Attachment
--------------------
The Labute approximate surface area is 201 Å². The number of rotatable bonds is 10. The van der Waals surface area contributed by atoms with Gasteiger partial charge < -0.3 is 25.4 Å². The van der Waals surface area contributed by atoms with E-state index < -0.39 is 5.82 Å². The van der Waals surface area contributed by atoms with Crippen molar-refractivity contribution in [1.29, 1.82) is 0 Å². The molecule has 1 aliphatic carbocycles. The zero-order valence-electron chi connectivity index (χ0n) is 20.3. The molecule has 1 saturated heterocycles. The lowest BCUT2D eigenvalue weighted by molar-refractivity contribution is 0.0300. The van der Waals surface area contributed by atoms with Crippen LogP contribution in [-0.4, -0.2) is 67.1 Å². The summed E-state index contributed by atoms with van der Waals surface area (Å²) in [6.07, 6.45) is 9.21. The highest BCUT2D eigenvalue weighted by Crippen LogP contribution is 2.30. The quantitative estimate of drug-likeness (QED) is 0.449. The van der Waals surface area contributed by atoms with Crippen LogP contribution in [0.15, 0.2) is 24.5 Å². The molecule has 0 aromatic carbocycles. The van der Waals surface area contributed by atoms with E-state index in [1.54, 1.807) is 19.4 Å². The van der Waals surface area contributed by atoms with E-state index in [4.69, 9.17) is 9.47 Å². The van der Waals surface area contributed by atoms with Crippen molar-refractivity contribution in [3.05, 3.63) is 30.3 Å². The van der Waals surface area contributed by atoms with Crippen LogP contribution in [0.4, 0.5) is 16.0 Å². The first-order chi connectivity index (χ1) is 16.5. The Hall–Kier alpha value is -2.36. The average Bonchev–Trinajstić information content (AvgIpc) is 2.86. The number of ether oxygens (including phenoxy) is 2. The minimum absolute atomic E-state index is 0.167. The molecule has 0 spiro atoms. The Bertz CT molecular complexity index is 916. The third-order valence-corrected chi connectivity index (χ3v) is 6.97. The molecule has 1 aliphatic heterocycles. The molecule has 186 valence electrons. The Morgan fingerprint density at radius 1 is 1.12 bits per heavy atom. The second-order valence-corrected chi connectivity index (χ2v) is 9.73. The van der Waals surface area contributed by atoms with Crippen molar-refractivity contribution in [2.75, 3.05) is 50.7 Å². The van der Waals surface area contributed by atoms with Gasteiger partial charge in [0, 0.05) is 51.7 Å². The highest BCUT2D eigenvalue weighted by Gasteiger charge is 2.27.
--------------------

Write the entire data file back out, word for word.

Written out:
The Labute approximate surface area is 201 Å². The number of rotatable bonds is 10. The van der Waals surface area contributed by atoms with Gasteiger partial charge < -0.3 is 25.4 Å². The van der Waals surface area contributed by atoms with E-state index < -0.39 is 5.82 Å². The van der Waals surface area contributed by atoms with Crippen molar-refractivity contribution in [1.29, 1.82) is 0 Å². The molecule has 1 aliphatic carbocycles. The zero-order valence-electron chi connectivity index (χ0n) is 20.3. The molecule has 1 saturated heterocycles. The lowest BCUT2D eigenvalue weighted by molar-refractivity contribution is 0.0300. The van der Waals surface area contributed by atoms with Crippen LogP contribution in [-0.4, -0.2) is 67.1 Å². The summed E-state index contributed by atoms with van der Waals surface area (Å²) in [6.07, 6.45) is 9.21. The highest BCUT2D eigenvalue weighted by Crippen LogP contribution is 2.30. The quantitative estimate of drug-likeness (QED) is 0.449. The van der Waals surface area contributed by atoms with Crippen LogP contribution in [0.15, 0.2) is 24.5 Å². The molecule has 0 aromatic carbocycles. The van der Waals surface area contributed by atoms with E-state index in [1.54, 1.807) is 19.4 Å². The van der Waals surface area contributed by atoms with E-state index in [4.69, 9.17) is 9.47 Å². The van der Waals surface area contributed by atoms with Crippen molar-refractivity contribution in [3.05, 3.63) is 30.3 Å². The van der Waals surface area contributed by atoms with Crippen LogP contribution in [0.4, 0.5) is 16.0 Å². The first-order chi connectivity index (χ1) is 16.5. The Hall–Kier alpha value is -2.36. The average Bonchev–Trinajstić information content (AvgIpc) is 2.86. The number of ether oxygens (including phenoxy) is 2. The minimum absolute atomic E-state index is 0.167. The molecule has 0 spiro atoms. The Bertz CT molecular complexity index is 916. The third-order valence-corrected chi connectivity index (χ3v) is 6.97. The molecule has 1 aliphatic heterocycles. The molecule has 186 valence electrons. The Morgan fingerprint density at radius 1 is 1.12 bits per heavy atom. The second-order valence-corrected chi connectivity index (χ2v) is 9.73. The van der Waals surface area contributed by atoms with Crippen molar-refractivity contribution in [2.75, 3.05) is 50.7 Å². The van der Waals surface area contributed by atoms with Gasteiger partial charge in [0, 0.05) is 51.7 Å². The highest BCUT2D eigenvalue weighted by Gasteiger charge is 2.27.